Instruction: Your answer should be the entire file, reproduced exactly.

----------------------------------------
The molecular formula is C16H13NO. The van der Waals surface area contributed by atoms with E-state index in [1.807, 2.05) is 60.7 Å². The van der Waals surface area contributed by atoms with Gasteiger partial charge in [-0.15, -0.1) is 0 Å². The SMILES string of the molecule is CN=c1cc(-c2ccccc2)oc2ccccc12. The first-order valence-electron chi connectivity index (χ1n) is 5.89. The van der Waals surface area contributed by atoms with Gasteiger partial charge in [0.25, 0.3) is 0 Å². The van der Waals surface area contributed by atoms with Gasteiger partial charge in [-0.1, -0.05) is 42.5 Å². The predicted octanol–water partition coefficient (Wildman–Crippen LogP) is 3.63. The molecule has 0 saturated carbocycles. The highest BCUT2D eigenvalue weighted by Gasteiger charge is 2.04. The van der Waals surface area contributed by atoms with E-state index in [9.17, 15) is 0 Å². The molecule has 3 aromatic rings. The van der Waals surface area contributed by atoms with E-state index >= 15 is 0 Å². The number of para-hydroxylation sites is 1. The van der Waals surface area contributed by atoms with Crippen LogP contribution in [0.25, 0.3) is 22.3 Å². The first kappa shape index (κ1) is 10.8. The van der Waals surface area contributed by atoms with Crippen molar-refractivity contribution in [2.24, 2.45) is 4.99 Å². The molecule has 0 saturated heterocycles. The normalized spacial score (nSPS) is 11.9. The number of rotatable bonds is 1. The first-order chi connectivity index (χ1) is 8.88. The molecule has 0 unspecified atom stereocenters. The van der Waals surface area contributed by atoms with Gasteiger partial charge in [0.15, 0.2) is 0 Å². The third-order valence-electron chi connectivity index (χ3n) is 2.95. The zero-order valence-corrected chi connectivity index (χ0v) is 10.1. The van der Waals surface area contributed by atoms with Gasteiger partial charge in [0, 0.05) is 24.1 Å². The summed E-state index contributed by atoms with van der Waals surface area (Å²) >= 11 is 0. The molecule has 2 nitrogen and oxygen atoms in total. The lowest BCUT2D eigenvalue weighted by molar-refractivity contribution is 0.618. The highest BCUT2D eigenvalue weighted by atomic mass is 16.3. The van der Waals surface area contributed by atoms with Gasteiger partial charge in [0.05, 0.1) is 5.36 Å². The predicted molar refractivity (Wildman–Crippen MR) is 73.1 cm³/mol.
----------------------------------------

The molecular formula is C16H13NO. The van der Waals surface area contributed by atoms with E-state index in [1.807, 2.05) is 60.7 Å². The van der Waals surface area contributed by atoms with Gasteiger partial charge in [-0.15, -0.1) is 0 Å². The SMILES string of the molecule is CN=c1cc(-c2ccccc2)oc2ccccc12. The first-order valence-electron chi connectivity index (χ1n) is 5.89. The van der Waals surface area contributed by atoms with Gasteiger partial charge in [0.25, 0.3) is 0 Å². The van der Waals surface area contributed by atoms with Gasteiger partial charge in [-0.1, -0.05) is 42.5 Å². The predicted octanol–water partition coefficient (Wildman–Crippen LogP) is 3.63. The molecule has 0 saturated carbocycles. The highest BCUT2D eigenvalue weighted by Gasteiger charge is 2.04. The van der Waals surface area contributed by atoms with E-state index in [9.17, 15) is 0 Å². The molecule has 3 aromatic rings. The van der Waals surface area contributed by atoms with E-state index >= 15 is 0 Å². The number of para-hydroxylation sites is 1. The van der Waals surface area contributed by atoms with Crippen LogP contribution in [0.25, 0.3) is 22.3 Å². The first kappa shape index (κ1) is 10.8. The van der Waals surface area contributed by atoms with Crippen molar-refractivity contribution in [2.24, 2.45) is 4.99 Å². The molecule has 0 saturated heterocycles. The normalized spacial score (nSPS) is 11.9. The number of rotatable bonds is 1. The first-order chi connectivity index (χ1) is 8.88. The molecule has 0 unspecified atom stereocenters. The van der Waals surface area contributed by atoms with Gasteiger partial charge in [0.15, 0.2) is 0 Å². The third-order valence-electron chi connectivity index (χ3n) is 2.95. The zero-order valence-corrected chi connectivity index (χ0v) is 10.1. The van der Waals surface area contributed by atoms with Gasteiger partial charge in [0, 0.05) is 24.1 Å². The summed E-state index contributed by atoms with van der Waals surface area (Å²) >= 11 is 0. The molecule has 2 nitrogen and oxygen atoms in total. The lowest BCUT2D eigenvalue weighted by molar-refractivity contribution is 0.618. The highest BCUT2D eigenvalue weighted by atomic mass is 16.3. The van der Waals surface area contributed by atoms with Gasteiger partial charge in [0.05, 0.1) is 5.36 Å². The predicted molar refractivity (Wildman–Crippen MR) is 73.1 cm³/mol.